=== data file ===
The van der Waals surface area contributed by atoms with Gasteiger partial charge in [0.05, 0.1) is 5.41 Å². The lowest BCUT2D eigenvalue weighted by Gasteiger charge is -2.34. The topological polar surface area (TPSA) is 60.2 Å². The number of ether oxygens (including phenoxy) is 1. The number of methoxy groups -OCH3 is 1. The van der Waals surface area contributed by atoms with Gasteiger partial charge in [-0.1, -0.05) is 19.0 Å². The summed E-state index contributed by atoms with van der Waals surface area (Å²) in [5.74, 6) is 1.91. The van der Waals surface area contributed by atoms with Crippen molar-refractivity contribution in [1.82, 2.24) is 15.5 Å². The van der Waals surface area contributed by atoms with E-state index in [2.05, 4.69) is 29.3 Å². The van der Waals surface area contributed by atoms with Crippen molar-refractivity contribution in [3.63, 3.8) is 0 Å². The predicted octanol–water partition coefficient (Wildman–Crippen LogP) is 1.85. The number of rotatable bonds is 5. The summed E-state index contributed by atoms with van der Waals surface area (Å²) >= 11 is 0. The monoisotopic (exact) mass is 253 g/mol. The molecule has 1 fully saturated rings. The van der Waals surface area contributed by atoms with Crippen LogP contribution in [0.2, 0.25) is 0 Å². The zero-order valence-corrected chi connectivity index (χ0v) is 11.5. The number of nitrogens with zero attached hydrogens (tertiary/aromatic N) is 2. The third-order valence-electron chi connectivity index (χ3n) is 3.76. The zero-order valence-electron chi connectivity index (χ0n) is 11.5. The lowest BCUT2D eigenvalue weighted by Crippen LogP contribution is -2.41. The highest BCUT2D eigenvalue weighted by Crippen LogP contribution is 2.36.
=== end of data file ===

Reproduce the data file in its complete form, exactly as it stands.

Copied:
The van der Waals surface area contributed by atoms with Gasteiger partial charge in [0.05, 0.1) is 5.41 Å². The lowest BCUT2D eigenvalue weighted by Gasteiger charge is -2.34. The topological polar surface area (TPSA) is 60.2 Å². The number of ether oxygens (including phenoxy) is 1. The number of methoxy groups -OCH3 is 1. The van der Waals surface area contributed by atoms with Gasteiger partial charge in [-0.1, -0.05) is 19.0 Å². The summed E-state index contributed by atoms with van der Waals surface area (Å²) in [5.74, 6) is 1.91. The van der Waals surface area contributed by atoms with Crippen molar-refractivity contribution in [1.82, 2.24) is 15.5 Å². The van der Waals surface area contributed by atoms with E-state index in [2.05, 4.69) is 29.3 Å². The van der Waals surface area contributed by atoms with Crippen molar-refractivity contribution in [3.63, 3.8) is 0 Å². The predicted octanol–water partition coefficient (Wildman–Crippen LogP) is 1.85. The number of rotatable bonds is 5. The summed E-state index contributed by atoms with van der Waals surface area (Å²) >= 11 is 0. The monoisotopic (exact) mass is 253 g/mol. The molecule has 1 fully saturated rings. The van der Waals surface area contributed by atoms with Crippen LogP contribution in [0.2, 0.25) is 0 Å². The zero-order valence-corrected chi connectivity index (χ0v) is 11.5. The number of nitrogens with zero attached hydrogens (tertiary/aromatic N) is 2. The third-order valence-electron chi connectivity index (χ3n) is 3.76. The zero-order valence-electron chi connectivity index (χ0n) is 11.5. The lowest BCUT2D eigenvalue weighted by Crippen LogP contribution is -2.41. The highest BCUT2D eigenvalue weighted by Crippen LogP contribution is 2.36.